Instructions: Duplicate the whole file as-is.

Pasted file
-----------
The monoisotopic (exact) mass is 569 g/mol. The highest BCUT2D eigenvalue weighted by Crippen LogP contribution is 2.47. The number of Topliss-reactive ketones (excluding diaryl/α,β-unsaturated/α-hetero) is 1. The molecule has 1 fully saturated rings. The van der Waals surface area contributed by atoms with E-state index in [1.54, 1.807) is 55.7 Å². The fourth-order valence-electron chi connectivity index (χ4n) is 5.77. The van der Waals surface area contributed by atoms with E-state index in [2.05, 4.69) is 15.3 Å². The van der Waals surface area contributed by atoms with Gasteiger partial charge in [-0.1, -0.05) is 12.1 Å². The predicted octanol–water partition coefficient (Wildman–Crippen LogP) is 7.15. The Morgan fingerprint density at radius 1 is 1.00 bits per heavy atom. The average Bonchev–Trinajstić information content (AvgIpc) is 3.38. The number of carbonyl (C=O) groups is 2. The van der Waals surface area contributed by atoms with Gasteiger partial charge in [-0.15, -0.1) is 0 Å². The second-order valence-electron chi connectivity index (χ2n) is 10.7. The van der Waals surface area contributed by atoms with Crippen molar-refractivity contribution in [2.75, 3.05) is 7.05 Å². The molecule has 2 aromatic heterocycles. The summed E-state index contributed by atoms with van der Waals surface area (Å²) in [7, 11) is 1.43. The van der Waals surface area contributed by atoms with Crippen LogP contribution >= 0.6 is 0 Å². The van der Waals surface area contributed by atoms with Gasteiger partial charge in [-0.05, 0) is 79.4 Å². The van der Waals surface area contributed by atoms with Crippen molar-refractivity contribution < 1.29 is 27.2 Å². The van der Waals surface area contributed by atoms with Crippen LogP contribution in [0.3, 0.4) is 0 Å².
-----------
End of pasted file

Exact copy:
The monoisotopic (exact) mass is 569 g/mol. The highest BCUT2D eigenvalue weighted by Crippen LogP contribution is 2.47. The number of Topliss-reactive ketones (excluding diaryl/α,β-unsaturated/α-hetero) is 1. The molecule has 1 fully saturated rings. The van der Waals surface area contributed by atoms with E-state index in [1.54, 1.807) is 55.7 Å². The fourth-order valence-electron chi connectivity index (χ4n) is 5.77. The van der Waals surface area contributed by atoms with E-state index in [2.05, 4.69) is 15.3 Å². The van der Waals surface area contributed by atoms with Gasteiger partial charge in [-0.1, -0.05) is 12.1 Å². The predicted octanol–water partition coefficient (Wildman–Crippen LogP) is 7.15. The Morgan fingerprint density at radius 1 is 1.00 bits per heavy atom. The average Bonchev–Trinajstić information content (AvgIpc) is 3.38. The number of carbonyl (C=O) groups is 2. The van der Waals surface area contributed by atoms with Gasteiger partial charge in [-0.15, -0.1) is 0 Å². The second-order valence-electron chi connectivity index (χ2n) is 10.7. The van der Waals surface area contributed by atoms with Crippen molar-refractivity contribution in [2.75, 3.05) is 7.05 Å². The molecule has 2 aromatic heterocycles. The summed E-state index contributed by atoms with van der Waals surface area (Å²) in [7, 11) is 1.43. The van der Waals surface area contributed by atoms with Crippen LogP contribution >= 0.6 is 0 Å². The van der Waals surface area contributed by atoms with Gasteiger partial charge in [-0.05, 0) is 79.4 Å². The van der Waals surface area contributed by atoms with Crippen molar-refractivity contribution < 1.29 is 27.2 Å². The van der Waals surface area contributed by atoms with Crippen LogP contribution in [0.3, 0.4) is 0 Å².